On WG Sebald and Frivolity Print

Russell Hoban introduced me to the concept of a walking book--the book that you carry around in case you get an opportunity to read (flat tyre, etc.). Usually with me it is a review book, which gave rise to the Baby Elephant Test: if a book can't hold your attention while you are in a queue waiting to see a baby elephant, then it is NO GOOD. But I needed to read Sebald's THE RINGS OF SATURN, and so I took it to a vintage fashion fair.

Bad idea.

In the break from investigating the fascinating items for sale and making my choice, I read Sebald over a coffee. I started getting inexplicably depressed, and then realised it was not my fault. The book is about entropy. It is also profoundly melancholic in its depiction of enterprises rotting and becoming dust (I paraphrase here). And the scope is generally masculine.

A vintage fashion fair is not entropic, melancholic nor masculine. Sure, it featured selected female passengers on the TITANIC, with approximations of their wardrobes, which ranged from Paris couture to middle-class and sensible. It is hard to feel melancholy among a brightly coloured celebration of female costuming, in which old clothes, rather than rotting in tips, are redistributed to happy owners.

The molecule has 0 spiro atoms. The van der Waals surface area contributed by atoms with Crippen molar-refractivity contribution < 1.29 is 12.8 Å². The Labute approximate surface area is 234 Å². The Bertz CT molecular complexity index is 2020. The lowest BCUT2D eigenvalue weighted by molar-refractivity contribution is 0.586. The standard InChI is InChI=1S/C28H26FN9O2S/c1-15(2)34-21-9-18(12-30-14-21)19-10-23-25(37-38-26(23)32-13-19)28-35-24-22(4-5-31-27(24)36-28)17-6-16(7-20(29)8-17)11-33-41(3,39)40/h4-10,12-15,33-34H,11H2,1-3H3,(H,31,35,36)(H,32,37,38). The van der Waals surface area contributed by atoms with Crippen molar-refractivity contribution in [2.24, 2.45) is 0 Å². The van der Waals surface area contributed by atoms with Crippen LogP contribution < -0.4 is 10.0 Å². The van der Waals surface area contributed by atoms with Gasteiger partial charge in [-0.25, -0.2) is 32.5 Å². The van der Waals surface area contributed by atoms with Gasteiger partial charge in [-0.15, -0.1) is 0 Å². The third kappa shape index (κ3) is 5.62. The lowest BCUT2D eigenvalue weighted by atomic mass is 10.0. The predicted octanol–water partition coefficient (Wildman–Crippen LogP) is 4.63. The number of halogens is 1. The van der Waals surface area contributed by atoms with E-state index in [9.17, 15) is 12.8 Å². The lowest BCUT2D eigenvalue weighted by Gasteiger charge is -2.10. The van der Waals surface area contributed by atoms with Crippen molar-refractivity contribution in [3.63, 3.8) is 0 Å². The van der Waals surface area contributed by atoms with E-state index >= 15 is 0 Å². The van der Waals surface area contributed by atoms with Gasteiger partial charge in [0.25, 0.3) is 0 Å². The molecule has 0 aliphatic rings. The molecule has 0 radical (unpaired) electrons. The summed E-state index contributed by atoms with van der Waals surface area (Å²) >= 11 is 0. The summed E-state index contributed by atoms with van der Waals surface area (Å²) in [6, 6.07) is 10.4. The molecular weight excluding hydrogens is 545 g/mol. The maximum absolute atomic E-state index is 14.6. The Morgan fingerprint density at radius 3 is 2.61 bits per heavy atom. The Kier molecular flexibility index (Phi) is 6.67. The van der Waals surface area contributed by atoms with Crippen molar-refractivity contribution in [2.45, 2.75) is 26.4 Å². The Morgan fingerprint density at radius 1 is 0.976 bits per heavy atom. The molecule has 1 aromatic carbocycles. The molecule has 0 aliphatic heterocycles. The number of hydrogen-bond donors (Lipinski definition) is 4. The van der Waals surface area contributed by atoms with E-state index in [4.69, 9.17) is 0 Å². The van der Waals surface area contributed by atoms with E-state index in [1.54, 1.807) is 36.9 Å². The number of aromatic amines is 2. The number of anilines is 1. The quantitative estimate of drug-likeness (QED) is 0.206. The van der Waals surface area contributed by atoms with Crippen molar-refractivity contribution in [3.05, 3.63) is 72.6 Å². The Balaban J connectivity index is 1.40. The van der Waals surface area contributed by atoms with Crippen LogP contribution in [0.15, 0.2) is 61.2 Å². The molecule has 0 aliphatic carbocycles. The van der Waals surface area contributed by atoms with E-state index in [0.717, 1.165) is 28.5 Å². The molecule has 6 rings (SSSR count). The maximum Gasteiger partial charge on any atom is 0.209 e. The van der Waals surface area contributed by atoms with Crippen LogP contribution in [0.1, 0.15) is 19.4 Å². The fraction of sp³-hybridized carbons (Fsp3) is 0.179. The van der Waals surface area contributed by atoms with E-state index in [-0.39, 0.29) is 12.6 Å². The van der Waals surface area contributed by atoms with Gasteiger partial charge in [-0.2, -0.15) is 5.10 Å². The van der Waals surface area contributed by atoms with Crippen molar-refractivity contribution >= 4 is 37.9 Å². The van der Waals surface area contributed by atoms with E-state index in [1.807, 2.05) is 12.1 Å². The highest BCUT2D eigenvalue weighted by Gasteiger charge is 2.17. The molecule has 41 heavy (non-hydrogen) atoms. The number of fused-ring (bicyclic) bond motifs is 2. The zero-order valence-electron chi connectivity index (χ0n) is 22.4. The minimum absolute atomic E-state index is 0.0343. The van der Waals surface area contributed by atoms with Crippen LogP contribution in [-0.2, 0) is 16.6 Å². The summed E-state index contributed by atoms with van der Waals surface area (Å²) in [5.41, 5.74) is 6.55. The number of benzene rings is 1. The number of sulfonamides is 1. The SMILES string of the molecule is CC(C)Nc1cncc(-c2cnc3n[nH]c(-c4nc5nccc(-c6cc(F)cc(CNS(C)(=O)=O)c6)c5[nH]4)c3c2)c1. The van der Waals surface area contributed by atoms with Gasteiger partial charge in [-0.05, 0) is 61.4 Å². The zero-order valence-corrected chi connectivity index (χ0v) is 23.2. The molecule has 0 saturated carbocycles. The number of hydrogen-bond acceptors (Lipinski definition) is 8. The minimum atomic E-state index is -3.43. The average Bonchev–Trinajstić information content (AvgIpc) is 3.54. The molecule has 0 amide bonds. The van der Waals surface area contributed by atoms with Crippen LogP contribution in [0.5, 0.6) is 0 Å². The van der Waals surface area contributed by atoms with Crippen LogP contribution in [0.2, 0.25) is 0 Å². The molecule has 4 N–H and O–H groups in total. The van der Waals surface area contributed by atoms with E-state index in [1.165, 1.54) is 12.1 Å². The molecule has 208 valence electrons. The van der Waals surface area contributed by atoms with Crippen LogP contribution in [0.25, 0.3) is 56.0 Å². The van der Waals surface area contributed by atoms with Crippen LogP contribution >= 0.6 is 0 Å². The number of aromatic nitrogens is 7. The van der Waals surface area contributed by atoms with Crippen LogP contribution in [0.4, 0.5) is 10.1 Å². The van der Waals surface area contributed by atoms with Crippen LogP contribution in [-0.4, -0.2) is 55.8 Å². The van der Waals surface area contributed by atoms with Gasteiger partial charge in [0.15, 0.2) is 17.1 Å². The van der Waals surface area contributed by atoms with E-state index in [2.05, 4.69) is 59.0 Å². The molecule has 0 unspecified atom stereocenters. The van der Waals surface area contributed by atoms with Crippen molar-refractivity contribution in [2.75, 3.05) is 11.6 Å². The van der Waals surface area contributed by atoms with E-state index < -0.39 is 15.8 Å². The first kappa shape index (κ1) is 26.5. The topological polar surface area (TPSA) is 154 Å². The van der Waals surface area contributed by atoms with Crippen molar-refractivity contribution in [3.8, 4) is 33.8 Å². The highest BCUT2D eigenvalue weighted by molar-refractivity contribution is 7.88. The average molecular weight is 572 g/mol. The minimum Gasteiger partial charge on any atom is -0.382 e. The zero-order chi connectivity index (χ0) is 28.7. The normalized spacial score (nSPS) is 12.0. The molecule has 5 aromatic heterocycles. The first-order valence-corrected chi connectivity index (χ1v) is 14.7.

Some snapshots. A woman seeking 70s frocks with loud prints: 'because they allow for my bust!' The ooh-ah in the changing rooms as a slender young girl fitted perfectly and becomingly into a very slimline 50s frock. The other young girls who had various looks, from 30s to 60s, down perfectly. A wool frock which didn't fit me, but beguiled in its happy marriage of brown, blue and purple, as well as an intricately tucked peplum.

My loot for the fair consisted of a couple if inexpensive yet imaginative brooches, a hat with veil, a ribbon and some lace. Buying them was easier without the spectral presence of a gloomy German literary novelist, looking over my shoulder and saying: 'Tut!'

I should have taken some Colette instead.